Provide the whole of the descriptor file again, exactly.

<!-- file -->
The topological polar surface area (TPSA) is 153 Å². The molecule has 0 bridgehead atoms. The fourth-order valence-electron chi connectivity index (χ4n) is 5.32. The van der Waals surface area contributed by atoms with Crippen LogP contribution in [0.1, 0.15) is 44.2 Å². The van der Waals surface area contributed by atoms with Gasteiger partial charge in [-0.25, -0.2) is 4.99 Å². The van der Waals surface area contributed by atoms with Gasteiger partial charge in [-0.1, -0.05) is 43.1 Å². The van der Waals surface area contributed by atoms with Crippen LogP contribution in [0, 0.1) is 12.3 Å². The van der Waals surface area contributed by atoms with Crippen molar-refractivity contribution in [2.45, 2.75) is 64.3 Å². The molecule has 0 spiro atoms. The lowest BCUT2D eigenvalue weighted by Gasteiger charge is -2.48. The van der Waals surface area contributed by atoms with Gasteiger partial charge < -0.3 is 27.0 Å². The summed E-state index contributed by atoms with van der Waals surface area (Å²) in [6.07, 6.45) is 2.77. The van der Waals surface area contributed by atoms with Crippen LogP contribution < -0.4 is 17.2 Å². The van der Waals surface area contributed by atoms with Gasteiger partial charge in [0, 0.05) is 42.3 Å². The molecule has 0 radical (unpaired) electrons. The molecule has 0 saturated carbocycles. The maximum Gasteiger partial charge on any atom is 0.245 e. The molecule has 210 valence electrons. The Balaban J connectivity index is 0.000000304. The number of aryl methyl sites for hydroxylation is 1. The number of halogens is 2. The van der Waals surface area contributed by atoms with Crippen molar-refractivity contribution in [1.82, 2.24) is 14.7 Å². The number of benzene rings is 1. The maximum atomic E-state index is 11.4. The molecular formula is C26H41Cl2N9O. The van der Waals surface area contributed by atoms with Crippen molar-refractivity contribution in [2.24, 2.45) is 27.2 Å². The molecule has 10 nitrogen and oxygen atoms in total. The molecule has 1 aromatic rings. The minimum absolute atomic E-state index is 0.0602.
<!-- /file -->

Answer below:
The topological polar surface area (TPSA) is 153 Å². The molecule has 0 bridgehead atoms. The fourth-order valence-electron chi connectivity index (χ4n) is 5.32. The van der Waals surface area contributed by atoms with Crippen LogP contribution in [0.1, 0.15) is 44.2 Å². The van der Waals surface area contributed by atoms with Gasteiger partial charge in [-0.25, -0.2) is 4.99 Å². The van der Waals surface area contributed by atoms with Gasteiger partial charge in [-0.1, -0.05) is 43.1 Å². The van der Waals surface area contributed by atoms with Crippen LogP contribution in [0, 0.1) is 12.3 Å². The van der Waals surface area contributed by atoms with Crippen molar-refractivity contribution in [2.45, 2.75) is 64.3 Å². The molecule has 0 spiro atoms. The lowest BCUT2D eigenvalue weighted by Gasteiger charge is -2.48. The van der Waals surface area contributed by atoms with Gasteiger partial charge < -0.3 is 27.0 Å². The summed E-state index contributed by atoms with van der Waals surface area (Å²) in [6.07, 6.45) is 2.77. The van der Waals surface area contributed by atoms with Crippen LogP contribution < -0.4 is 17.2 Å². The van der Waals surface area contributed by atoms with Gasteiger partial charge in [0, 0.05) is 42.3 Å². The molecule has 0 radical (unpaired) electrons. The molecule has 0 saturated carbocycles. The maximum Gasteiger partial charge on any atom is 0.245 e. The molecule has 210 valence electrons. The Balaban J connectivity index is 0.000000304. The number of aryl methyl sites for hydroxylation is 1. The number of halogens is 2. The van der Waals surface area contributed by atoms with Crippen molar-refractivity contribution in [1.82, 2.24) is 14.7 Å². The number of benzene rings is 1. The maximum atomic E-state index is 11.4. The molecular formula is C26H41Cl2N9O. The van der Waals surface area contributed by atoms with Crippen molar-refractivity contribution in [2.24, 2.45) is 27.2 Å². The molecule has 10 nitrogen and oxygen atoms in total. The molecule has 1 aromatic rings. The minimum absolute atomic E-state index is 0.0602.